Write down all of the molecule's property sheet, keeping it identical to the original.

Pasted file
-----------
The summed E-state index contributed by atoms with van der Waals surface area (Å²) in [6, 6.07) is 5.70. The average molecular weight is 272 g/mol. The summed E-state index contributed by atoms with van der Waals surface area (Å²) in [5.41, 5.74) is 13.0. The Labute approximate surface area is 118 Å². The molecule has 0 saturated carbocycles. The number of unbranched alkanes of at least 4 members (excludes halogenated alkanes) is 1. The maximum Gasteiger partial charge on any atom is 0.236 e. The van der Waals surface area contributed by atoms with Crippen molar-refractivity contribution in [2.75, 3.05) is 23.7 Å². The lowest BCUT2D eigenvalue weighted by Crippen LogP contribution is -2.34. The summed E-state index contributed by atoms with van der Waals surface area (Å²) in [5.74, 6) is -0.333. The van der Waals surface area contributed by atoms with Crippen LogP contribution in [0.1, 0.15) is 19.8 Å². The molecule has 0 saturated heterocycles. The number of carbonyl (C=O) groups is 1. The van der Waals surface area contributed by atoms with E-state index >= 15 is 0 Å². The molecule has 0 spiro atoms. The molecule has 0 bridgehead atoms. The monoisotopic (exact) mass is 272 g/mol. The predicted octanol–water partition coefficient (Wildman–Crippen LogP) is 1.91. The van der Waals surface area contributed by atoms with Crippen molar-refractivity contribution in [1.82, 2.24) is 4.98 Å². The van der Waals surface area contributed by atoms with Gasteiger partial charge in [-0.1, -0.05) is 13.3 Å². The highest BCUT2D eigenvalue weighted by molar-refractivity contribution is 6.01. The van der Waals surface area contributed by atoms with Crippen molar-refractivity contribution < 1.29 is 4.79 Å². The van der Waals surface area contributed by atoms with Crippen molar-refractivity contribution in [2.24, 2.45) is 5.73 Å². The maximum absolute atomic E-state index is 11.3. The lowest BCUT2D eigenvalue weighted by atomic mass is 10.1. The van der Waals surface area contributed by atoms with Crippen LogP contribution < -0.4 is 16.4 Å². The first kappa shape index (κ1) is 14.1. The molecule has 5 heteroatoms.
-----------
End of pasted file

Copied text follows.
The summed E-state index contributed by atoms with van der Waals surface area (Å²) in [6, 6.07) is 5.70. The average molecular weight is 272 g/mol. The summed E-state index contributed by atoms with van der Waals surface area (Å²) in [5.41, 5.74) is 13.0. The Labute approximate surface area is 118 Å². The molecule has 0 saturated carbocycles. The number of unbranched alkanes of at least 4 members (excludes halogenated alkanes) is 1. The maximum Gasteiger partial charge on any atom is 0.236 e. The van der Waals surface area contributed by atoms with Crippen molar-refractivity contribution in [2.75, 3.05) is 23.7 Å². The lowest BCUT2D eigenvalue weighted by Crippen LogP contribution is -2.34. The summed E-state index contributed by atoms with van der Waals surface area (Å²) in [5.74, 6) is -0.333. The van der Waals surface area contributed by atoms with Crippen LogP contribution in [0.1, 0.15) is 19.8 Å². The molecule has 0 saturated heterocycles. The number of carbonyl (C=O) groups is 1. The van der Waals surface area contributed by atoms with E-state index >= 15 is 0 Å². The molecule has 0 spiro atoms. The molecule has 0 bridgehead atoms. The monoisotopic (exact) mass is 272 g/mol. The predicted octanol–water partition coefficient (Wildman–Crippen LogP) is 1.91. The van der Waals surface area contributed by atoms with Crippen molar-refractivity contribution in [1.82, 2.24) is 4.98 Å². The van der Waals surface area contributed by atoms with Gasteiger partial charge in [-0.1, -0.05) is 13.3 Å². The highest BCUT2D eigenvalue weighted by molar-refractivity contribution is 6.01. The van der Waals surface area contributed by atoms with Crippen molar-refractivity contribution < 1.29 is 4.79 Å². The van der Waals surface area contributed by atoms with Crippen molar-refractivity contribution in [2.24, 2.45) is 5.73 Å². The maximum absolute atomic E-state index is 11.3. The lowest BCUT2D eigenvalue weighted by atomic mass is 10.1. The van der Waals surface area contributed by atoms with Crippen LogP contribution < -0.4 is 16.4 Å². The first kappa shape index (κ1) is 14.1. The molecule has 5 heteroatoms.